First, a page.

Why see Cloudstreet?
Tim Winton is a name that rings with familiarity across Australia. He is a national treasure, a man whose stories have left an imprint in the literary history of this country and continue to mould and inspire creatives today. Though he has many successful titles tethered to his name, perhaps the most widespread is his 1991 novel Cloudstreet, which was initially co commissioned by Black Swan State Theatre Company and Company B Belvoir and adapted into a play in 1998, by Nick Enright and Justin Monjo
Cloudstreet is the story of two very different families, the Pickles and the Lambs, who find themselves residing in the same house in Perth, Western Australia during the 40s and 50s. Both families are struck by tragedy, familial conflict and the haunting presence of the past which they must navigate through side-by-side over a twenty-year timespan.
Black Swan Theatre Company of WA will be presenting Cloudstreet at His Majesty’s Theatre in summer 2020 as part of Perth Festival. Upon its announcement, I began to hear the excited mutterings of my parents, university tutors and basically anyone over the age of thirty. It is a beloved tale for these people, but time has prevented the ability for many young people to be exposed to Tim Winton’s masterpiece. That is perhaps why it is now the prime time for this story to be brought back to the professional stage, to introduce Tim Winton and his Australian classic to a new generation of people who need to experience it—after all, for stories to endure they must be retold.
Some may look at the time period of Cloudstreet, the characters, setting and the overall story and wonder how modern-day, young audiences are going to connect with such a piece of theatre - especially with a runtime of five hours. But as a twenty-year-old myself, I can personally vouch for the relevance and emotional resonance the themes and plot inspire. Such themes include grief, family, disability, community, searching for connection and facing the past. This brand-new production directed by Perth’s own Matthew Lutton has been developed with First Nation artists and we will be hearing the Nyoongar language on stage. With an understanding of how these themes arise within the play, it is fascinating how taking a step back in time, escaping our world of today and glancing at the past, we are faced with the same issues in today’s social climate as back then, highlighting how this story latches on to the human experiences that transcend time.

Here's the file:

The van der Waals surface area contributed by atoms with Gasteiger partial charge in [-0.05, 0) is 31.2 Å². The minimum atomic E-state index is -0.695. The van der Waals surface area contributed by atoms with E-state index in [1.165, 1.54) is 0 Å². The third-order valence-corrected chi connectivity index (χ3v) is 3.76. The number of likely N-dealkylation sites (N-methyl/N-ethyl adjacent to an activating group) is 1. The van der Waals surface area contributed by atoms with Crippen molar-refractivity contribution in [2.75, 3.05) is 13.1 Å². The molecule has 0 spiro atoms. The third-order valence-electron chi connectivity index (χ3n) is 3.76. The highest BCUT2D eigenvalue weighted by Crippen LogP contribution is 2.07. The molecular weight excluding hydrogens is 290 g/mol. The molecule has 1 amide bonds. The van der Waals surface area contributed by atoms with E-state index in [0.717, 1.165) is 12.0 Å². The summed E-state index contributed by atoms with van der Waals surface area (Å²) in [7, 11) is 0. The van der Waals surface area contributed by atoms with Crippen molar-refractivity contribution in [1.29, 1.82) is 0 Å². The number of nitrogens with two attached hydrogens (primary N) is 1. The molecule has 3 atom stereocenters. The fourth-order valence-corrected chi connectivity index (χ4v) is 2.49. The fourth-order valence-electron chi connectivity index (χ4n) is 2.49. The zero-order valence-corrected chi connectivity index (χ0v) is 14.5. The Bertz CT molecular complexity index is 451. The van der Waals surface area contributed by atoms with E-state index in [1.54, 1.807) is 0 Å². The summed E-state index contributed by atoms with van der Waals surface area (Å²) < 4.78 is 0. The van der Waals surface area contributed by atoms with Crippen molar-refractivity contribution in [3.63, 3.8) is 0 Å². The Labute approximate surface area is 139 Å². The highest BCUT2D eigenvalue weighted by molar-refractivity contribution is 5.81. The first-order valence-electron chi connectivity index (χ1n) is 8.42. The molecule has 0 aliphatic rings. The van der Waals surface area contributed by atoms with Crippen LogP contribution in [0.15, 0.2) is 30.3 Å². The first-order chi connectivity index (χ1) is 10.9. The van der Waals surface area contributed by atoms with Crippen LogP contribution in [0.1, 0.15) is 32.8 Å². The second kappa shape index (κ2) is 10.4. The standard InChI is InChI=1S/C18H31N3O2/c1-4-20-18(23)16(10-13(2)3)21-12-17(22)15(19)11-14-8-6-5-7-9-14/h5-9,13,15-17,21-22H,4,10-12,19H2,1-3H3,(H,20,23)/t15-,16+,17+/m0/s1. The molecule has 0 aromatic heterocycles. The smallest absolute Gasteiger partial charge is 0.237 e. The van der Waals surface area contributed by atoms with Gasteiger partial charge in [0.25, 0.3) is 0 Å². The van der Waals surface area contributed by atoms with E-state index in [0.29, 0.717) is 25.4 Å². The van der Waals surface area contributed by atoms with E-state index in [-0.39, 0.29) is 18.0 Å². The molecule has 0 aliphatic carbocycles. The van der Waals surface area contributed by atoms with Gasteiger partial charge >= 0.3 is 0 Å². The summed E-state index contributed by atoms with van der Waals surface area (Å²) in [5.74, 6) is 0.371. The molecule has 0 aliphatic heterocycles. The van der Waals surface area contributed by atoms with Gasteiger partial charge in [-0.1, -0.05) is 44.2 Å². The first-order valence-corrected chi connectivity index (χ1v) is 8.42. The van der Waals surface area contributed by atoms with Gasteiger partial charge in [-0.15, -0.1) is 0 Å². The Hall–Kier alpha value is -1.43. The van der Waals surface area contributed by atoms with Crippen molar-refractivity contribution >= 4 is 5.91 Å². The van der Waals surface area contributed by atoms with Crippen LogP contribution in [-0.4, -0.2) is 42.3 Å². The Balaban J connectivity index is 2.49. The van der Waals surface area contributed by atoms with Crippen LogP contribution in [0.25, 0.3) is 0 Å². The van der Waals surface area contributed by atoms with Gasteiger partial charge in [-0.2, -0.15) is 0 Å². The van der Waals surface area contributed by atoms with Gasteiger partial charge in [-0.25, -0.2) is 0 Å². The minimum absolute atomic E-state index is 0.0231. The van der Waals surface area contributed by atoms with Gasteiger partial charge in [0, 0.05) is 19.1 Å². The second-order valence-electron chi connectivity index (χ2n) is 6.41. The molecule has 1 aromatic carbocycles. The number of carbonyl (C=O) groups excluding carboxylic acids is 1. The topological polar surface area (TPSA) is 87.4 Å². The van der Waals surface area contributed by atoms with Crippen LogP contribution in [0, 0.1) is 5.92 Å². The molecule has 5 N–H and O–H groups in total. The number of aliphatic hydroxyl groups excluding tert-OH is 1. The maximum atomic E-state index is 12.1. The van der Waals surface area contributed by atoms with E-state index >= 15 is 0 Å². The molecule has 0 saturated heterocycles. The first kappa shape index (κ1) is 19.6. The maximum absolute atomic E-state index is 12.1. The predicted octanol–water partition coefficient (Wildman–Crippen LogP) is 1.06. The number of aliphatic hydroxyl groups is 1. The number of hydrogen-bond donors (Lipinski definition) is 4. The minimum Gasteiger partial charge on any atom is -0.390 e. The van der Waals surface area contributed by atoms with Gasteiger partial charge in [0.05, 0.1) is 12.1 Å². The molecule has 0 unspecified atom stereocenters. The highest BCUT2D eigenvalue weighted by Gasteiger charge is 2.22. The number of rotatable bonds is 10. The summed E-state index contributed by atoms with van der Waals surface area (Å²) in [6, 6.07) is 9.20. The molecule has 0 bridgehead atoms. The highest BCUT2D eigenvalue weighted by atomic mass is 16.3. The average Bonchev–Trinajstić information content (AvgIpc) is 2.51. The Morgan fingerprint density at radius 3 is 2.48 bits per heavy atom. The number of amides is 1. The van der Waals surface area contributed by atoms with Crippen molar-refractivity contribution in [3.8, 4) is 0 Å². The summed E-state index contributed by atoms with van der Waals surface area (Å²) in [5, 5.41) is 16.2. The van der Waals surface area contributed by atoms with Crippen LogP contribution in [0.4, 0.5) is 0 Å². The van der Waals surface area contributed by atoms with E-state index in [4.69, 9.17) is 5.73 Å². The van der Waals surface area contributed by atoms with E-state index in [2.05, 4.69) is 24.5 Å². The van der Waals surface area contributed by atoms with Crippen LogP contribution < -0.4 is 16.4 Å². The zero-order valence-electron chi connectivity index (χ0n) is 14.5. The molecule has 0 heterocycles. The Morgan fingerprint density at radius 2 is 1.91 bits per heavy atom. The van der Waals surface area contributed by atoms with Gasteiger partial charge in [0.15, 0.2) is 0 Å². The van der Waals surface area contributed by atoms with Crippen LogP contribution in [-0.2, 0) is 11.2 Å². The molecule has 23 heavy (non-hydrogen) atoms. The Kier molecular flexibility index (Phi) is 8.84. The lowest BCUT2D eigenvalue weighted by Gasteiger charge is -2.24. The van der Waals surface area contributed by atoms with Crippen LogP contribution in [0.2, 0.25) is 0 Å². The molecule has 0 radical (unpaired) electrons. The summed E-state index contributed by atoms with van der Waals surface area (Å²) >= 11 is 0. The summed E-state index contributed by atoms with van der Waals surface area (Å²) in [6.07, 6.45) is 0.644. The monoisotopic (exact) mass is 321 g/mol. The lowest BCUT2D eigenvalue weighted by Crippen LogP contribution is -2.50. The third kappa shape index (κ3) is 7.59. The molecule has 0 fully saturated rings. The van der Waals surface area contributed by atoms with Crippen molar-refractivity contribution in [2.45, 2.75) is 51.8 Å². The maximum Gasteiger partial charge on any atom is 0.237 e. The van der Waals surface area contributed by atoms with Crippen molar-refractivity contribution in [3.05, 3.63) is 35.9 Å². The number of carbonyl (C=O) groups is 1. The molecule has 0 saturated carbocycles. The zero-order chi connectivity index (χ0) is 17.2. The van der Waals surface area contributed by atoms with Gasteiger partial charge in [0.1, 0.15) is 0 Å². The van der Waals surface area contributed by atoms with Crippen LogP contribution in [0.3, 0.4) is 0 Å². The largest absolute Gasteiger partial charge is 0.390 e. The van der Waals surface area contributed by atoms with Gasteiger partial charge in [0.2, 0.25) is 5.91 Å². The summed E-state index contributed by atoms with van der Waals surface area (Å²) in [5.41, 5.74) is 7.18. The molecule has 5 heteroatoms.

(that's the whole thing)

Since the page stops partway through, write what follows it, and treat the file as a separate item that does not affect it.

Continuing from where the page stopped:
Building on this, Cloudstreet is unlike any other as it pairs these realistic themes with an exploration of the supernatural (magical realism, if you will) which adds unexpected elements to this already riveting performance.
Contrary to what others may say, I’m inclined to argue that young people are those that can take away the most from this story. At its core, there is a central focus on the children of both families who the audience witness growing up, attempting to find their own path. This, in tandem with the fact that all the characters (past and present) are trying to find a place to belong, is a crucial topic of exploration for young people faced with the confusion and uncertainty that comes with adolescents. It allows them to see and understand that they are not alone, that their experience is universal and there is a light at the end of the tunnel.
Finally, if we really want to touch on the five-hour running time, I think we can all be honest and admit that most—if not all—of us have spent AT LEAST five hours binging a TV show or worse, scrolling through Instagram and Facebook for a buzz of entertainment. Five hours at the theatre witnessing live performances and a classic Australian story is an extraordinary gift and much like when you’ve finished watching Netflix, you ask yourself: “Where’d all that time go?”
Telling a classic story in a new time has power. Different time periods and different audiences give different meaning based on the context of the time. For younger people or simply those who have yet to see Cloudstreet, I urge you to take the first step into the endlessly flowing river that is Tim Winton’s timeless story.
By Bronte Tompkins, Marketing Intern
Image: Cloudstreet company. By Pia Johnson.